Government avoids defeat after MPs vote against retaining EU Charter of Fundamental Rights in UK law after Brexit
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"MPs have voted against a Labour bid to retain EU human rights measures in UK law post-Brexit after the Government offered Conservative rebels an eleventh-hour concession.
The amendment to the EU (Withdrawal) Bill was defeated by 311 votes to 301, giving the Government a majority of just 10.
Just one Conservative MP, Ken Clarke, defied the Government whip and voted for the motion to retain the EU Charter of Fundamental Rights, put forward by Jeremy Corbyn.
Civic organisations warned over the weekend that individual rights to privacy, equality, freedom of expression, fair working conditions, a fair trial, access to a lawyer and the protection of personal data are all in potential jeopardy if the charter is stripped from the UK state book after Brexit, in March 2019."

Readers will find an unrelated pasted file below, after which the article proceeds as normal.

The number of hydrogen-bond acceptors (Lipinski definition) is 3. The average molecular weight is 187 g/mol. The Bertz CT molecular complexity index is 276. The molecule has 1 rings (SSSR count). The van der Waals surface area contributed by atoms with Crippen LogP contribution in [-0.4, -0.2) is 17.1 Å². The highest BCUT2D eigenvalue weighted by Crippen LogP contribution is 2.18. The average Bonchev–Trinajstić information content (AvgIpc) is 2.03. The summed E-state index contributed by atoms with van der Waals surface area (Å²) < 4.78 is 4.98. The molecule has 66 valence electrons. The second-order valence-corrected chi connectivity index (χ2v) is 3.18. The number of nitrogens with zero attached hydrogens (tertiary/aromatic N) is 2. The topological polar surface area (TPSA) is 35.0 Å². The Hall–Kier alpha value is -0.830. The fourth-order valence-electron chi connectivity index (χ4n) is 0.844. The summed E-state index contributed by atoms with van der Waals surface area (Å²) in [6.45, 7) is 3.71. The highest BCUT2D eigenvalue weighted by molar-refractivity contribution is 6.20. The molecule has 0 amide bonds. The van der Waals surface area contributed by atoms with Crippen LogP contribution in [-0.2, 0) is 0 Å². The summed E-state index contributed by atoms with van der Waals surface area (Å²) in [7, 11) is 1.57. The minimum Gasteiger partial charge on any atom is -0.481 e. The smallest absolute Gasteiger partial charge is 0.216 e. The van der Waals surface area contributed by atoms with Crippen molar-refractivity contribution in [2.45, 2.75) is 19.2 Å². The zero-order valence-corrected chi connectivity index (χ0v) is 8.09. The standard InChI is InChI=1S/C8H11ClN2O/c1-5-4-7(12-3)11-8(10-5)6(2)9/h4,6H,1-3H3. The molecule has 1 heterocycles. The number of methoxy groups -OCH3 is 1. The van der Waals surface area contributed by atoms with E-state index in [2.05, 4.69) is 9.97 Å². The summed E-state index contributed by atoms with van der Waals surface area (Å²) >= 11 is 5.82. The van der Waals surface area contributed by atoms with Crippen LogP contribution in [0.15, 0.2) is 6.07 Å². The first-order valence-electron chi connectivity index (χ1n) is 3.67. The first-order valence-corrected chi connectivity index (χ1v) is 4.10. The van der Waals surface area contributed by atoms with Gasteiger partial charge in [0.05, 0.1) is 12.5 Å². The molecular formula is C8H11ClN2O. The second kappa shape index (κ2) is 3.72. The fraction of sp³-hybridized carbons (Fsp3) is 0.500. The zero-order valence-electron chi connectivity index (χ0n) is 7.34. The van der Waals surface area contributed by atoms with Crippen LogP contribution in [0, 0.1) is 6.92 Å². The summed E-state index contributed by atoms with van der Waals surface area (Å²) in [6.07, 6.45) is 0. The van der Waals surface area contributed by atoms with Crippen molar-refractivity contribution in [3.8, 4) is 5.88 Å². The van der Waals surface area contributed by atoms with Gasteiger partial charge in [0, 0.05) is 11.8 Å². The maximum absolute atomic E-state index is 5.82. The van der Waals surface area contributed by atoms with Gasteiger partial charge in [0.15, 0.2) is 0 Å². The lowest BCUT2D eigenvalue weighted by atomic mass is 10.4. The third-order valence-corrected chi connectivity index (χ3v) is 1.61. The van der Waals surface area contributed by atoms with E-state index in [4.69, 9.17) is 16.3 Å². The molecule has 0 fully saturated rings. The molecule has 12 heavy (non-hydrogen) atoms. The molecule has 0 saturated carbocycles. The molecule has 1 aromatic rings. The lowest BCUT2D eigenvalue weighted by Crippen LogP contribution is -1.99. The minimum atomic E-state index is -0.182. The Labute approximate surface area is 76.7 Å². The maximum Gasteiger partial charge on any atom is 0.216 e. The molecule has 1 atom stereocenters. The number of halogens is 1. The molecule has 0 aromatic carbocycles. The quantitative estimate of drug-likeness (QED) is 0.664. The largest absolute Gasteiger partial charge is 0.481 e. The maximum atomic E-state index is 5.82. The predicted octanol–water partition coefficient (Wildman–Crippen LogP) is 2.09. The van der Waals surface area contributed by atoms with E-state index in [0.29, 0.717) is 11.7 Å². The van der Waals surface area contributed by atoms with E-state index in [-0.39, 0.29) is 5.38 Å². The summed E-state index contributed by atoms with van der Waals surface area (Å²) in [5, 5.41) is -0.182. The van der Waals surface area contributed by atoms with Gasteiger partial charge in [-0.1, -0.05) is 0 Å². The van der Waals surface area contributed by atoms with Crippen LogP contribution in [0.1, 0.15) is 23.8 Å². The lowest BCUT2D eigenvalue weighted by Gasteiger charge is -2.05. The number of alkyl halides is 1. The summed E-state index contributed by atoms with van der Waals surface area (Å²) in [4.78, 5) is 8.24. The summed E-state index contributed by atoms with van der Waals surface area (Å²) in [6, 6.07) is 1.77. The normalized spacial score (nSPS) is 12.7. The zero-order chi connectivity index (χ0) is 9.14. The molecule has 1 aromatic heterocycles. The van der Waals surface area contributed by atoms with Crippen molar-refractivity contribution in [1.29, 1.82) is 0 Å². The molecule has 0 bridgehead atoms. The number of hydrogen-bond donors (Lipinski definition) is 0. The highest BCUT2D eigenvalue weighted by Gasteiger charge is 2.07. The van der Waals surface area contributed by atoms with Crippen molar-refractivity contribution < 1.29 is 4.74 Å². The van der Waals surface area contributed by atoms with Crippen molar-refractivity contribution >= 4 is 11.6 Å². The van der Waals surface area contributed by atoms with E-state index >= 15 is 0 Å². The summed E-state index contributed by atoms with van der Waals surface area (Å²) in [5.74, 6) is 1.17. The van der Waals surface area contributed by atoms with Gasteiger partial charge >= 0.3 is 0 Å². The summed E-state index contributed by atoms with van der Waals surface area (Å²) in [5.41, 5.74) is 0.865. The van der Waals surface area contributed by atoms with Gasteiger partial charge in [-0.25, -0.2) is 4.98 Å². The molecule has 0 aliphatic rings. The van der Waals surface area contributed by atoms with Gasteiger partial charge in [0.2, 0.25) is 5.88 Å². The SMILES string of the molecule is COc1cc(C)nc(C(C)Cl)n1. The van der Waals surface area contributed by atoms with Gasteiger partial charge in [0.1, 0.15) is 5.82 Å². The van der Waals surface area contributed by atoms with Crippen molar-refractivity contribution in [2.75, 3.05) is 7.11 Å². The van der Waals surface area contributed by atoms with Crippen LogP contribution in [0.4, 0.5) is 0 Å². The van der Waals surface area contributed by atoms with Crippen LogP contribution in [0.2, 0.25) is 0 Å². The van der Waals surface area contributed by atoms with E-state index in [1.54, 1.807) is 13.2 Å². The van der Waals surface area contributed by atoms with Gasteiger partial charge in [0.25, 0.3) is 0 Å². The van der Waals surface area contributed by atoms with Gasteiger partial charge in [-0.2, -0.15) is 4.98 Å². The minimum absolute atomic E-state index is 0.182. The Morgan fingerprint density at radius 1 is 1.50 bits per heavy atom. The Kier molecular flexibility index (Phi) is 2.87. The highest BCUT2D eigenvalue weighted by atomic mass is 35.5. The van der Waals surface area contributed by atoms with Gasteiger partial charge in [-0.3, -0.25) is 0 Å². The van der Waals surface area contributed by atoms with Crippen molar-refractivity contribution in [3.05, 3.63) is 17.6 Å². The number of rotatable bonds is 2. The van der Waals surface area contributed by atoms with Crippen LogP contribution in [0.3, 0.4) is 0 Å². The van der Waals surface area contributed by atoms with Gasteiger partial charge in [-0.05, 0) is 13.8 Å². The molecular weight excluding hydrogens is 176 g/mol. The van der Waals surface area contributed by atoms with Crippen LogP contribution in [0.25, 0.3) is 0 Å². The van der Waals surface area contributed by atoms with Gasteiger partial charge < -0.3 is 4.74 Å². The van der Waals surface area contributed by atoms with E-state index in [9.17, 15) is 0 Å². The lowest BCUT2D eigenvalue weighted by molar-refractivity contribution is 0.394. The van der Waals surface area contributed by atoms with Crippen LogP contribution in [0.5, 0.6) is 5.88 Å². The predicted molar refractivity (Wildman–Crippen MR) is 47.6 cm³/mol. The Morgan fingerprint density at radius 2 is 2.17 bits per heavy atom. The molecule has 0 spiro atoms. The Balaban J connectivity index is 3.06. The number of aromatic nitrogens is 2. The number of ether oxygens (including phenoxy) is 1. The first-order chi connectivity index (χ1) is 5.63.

See: Government avoids defeat after MPs vote against retaining EU Charter of Fundamental Rights in UK law after Brexit (The Independent, link)
And: EU Bill: 30+ groups concerned about human rights protection (British Institute of Human Rights, link):
"Today 31 groups have submitted evidence to the Joint Committee of Human Rights outlining their shared concerns about the protection of human rights in the European Union (Withdrawal Bill). Groups include Human Rights Watch, Liberty, National Union of Students, Womens Aid (England), Disability Wales and Children in Scotland."
And see the letter signed by 31 human rights, unions and other organisations: Joint Committee on Human Rights Submission: European Union (Withdrawal) Bill Scrutiny (pdf)
"Ultimately, exiting the EU should not lead to less protection of peoples rights; the standards of protection should be equivalent to the current position, and where possible the opportunity to provide additional (not different) rights protections should be taken."
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